Nikon is Planning to Stop the SLR Camera; What’s Next?

Nikon, a Japanese camera manufacturer, is planning to discontinue the production of its popular SLR cameras to focus on digital offerings. As smartphone cameras become more competitive, the company is being pushed to this position.

Most smartphones today, particularly high-end ones from Apple and Samsung, have excellent cameras that compete with DSL cameras. According to a Nikkei report, Canon now intends to focus resources on mirrorless cameras, which have become mainstream products due to more advanced digital technologies.

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Nikon’s SLR cameras have been used by professional photographers for over 60 years and have become synonymous with the Japanese company. Nikon’s cameras are losing ground to smartphones, which are increasingly equipped with powerful cameras, and Nikon intends to outperform them by offering products with more distinctive features.

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No new SLR models have been released since Nikon launched its flagship D6 SLR in June 2020. The company has already ceased production of compact digital cameras, and Nikon will now concentrate on digital mirrorless cameras, but the production and distribution of existing SLR models will continue.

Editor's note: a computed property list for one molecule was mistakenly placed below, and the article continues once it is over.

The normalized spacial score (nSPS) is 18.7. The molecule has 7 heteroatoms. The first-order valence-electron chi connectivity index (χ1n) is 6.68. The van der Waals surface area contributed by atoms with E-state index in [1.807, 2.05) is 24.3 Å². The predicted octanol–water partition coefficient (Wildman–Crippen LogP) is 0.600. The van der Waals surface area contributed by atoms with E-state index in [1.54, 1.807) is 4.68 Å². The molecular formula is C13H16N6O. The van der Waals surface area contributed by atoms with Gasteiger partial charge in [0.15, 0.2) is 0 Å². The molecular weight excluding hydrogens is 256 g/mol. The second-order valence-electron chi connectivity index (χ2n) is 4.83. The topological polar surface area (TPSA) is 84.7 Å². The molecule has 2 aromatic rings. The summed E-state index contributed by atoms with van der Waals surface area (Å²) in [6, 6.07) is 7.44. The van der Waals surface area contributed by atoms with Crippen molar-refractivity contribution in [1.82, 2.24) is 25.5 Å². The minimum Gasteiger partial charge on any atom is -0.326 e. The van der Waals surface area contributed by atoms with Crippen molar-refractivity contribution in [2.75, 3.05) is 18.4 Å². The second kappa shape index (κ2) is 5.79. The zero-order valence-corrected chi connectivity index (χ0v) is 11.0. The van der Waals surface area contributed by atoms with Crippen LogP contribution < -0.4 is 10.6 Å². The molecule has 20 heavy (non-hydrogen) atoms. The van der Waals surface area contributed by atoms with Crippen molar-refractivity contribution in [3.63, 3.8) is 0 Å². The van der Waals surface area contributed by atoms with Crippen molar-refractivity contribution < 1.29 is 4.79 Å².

Nikon is the world’s second-largest SLR manufacturer, trailing only Canon. An SLR camera uses a mirror to reflect the image seen through the viewfinder. Nikon was founded in 1917, and the company name was adopted in 1946. It introduced its first SLR camera in 1959 and has long been regarded favorably by professional photographers and journalists. It made a name for itself by providing high-quality alternatives to German brands such as Leica, which once dominated the market.

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Nikon had made the transition to digital SLRs by the late 1990s. It sold over 400,000 SLR cameras last year, competing head-to-head with global leader Canon. Ricoh also manufactures SLR cameras under the Pentax brand. Mirrorless cameras use image sensors to convert light into electrical signals and have a different viewing system. They, like SLRs, can accept interchangeable lenses that provide significantly more range than the fixed focal lengths found in most smartphone cameras. A fixed amount that has not changed in 60 years has been a feature of Nikon cameras, allowing photographers to use a wide range of old lenses on recent SLRs.

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Mirrorless camera shipments surpassed SLR shipments for the first time in 2020, with 2.93 million and 2.37 million units shipped, respectively, according to Japan’s Camera & Imaging Products Association. However, there has been a general decline. The total market peaked at 11.67 million cameras in 2017 but is expected to fall to 5.34 million by 2021.

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